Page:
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  • 怎么做彩票的平台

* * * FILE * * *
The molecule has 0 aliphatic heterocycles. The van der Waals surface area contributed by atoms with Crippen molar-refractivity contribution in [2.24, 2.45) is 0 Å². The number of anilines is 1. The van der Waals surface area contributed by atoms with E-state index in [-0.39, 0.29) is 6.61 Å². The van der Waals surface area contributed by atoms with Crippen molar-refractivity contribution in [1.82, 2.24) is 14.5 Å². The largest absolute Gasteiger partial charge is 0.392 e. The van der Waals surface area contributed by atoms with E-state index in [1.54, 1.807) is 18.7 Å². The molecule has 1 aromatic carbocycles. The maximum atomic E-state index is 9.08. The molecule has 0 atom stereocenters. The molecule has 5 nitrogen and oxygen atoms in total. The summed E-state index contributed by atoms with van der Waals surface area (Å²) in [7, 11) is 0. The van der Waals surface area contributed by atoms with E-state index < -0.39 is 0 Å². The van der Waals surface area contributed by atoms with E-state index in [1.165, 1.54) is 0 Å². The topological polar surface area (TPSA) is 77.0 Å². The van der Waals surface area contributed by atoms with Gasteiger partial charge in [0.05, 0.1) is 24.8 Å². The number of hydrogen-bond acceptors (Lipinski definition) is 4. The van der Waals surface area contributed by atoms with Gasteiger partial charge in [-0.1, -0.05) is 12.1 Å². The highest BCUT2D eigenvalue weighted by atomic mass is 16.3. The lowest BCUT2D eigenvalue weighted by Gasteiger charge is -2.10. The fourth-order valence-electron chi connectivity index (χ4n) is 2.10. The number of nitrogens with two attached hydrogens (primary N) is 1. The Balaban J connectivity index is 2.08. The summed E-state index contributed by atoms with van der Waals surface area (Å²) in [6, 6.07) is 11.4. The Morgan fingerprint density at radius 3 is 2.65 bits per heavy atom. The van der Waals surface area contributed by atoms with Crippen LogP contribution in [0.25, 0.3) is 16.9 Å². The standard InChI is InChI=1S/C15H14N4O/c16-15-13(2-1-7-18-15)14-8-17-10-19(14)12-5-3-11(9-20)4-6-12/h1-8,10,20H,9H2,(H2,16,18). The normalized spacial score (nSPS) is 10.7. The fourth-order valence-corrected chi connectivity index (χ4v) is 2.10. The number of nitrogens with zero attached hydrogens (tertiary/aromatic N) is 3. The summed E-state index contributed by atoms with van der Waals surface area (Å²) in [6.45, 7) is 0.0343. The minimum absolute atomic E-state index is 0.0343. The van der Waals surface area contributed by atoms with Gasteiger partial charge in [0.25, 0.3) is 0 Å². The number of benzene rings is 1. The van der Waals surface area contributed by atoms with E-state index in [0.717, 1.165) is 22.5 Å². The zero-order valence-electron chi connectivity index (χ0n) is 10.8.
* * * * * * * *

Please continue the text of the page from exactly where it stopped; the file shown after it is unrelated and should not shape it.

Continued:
When the French saw that Ormonde could not induce the mercenary troops to move, they refused to surrender Dunkirk, and an English detachment which arrived there to take possession found the gates shut in their faces. At this insult the British troops burst out into a fury of indignation. The officers as well as the men were beside themselves with shame, and shed tears of mortification, remembering the glorious times under Marlborough. Ormonde himself, thus disgraced, thus helplessfor he had not the satisfaction, even, of being able to avenge himself on the French,thus deserted by the auxiliaries, and made a laughing-stock to all Europe by the crooked and base policy of his Government, retired from before the walls of Dunkirk, and directed his course towards Douay. The Dutch shut their gates against him, and he finally retired in ignominy to England.Louis was a conscientious man, who was sincerely desirous of studying the comfort and prosperity of the people over whom he was placed. But the system of Buonaparte went to extinguish the welfare of Holland altogether. To insist upon the Dutch shutting out the manufactures of Great Britain, upon which the large trade of Holland subsisted, was to dry up the very means by which Holland had made itself a country from low-lying sea-marshes and sand-banks. Louis knew this, and winked, as much as possible, at the means by which the trade of his subjects was maintained with England. This produced extreme anger on the part of Napoleon, who used terms towards his brother of rudeness and even brutality. Relations between Louis, and his queen, Hortense, the daughter of Josephine, had grown unbearable. In fact, they had made a mutual, though not a legal separation; and in 1809 they each demanded that a legal separation should take place. There was such an intimate connection between Buonaparte and Queen Hortense that Louis deemed it a matter that concerned his honour as well as his quiet. But Napoleon bluntly refused to allow such a legal dissolution of the marriage, and insulted his brother by calling him an ideologista man who had spoiled himself by reading Rousseau. He did not even return a written answer to Louis's demand, but satisfied himself with a verbal one. Champagny, the Duke of Cadore, who had succeeded Talleyrand as Minister, stated in a report that the situation of Louis was become critical from the conflicting sentiments in his heart of duties towards France and duties towards his own subjects; and Buonaparte intimated his intention to recall Louis to France, and to unite Holland, as a province, to the empire. Louis, on his part, intimated that unless the Dutch were allowed to avoid universal ruin by the prosecution of their commerce, he would abdicate. Buonaparte had already annexed Zealand to France, and Louis displayed a remarkable indifference to retaining the remainder. On this, Buonaparte seemed to pause in his menaces; but for all that he did not suspend his resolution to compel an utter exclusion of British goods. The Dutch, who esteemed Louis for his honest regard for their rights, were alarmed at the idea of losing him; for it could only be for Holland to be united to France, and put under the most compulsory system. For some time they and Louis contemplated laying the whole country under water, and openly repudiating the influence of Napoleon. But cool reflection convinced them that such resistance was useless; and in March of this year Louis submitted to a treaty by which the Continental system was to be strictly enforced. Not only Zealand, but Dutch Brabant and the whole course of the Rhine on both its banks were made over to France. Louis signed the treaty on the 1st of July, but significantly added, "as far as possible."[See larger version]
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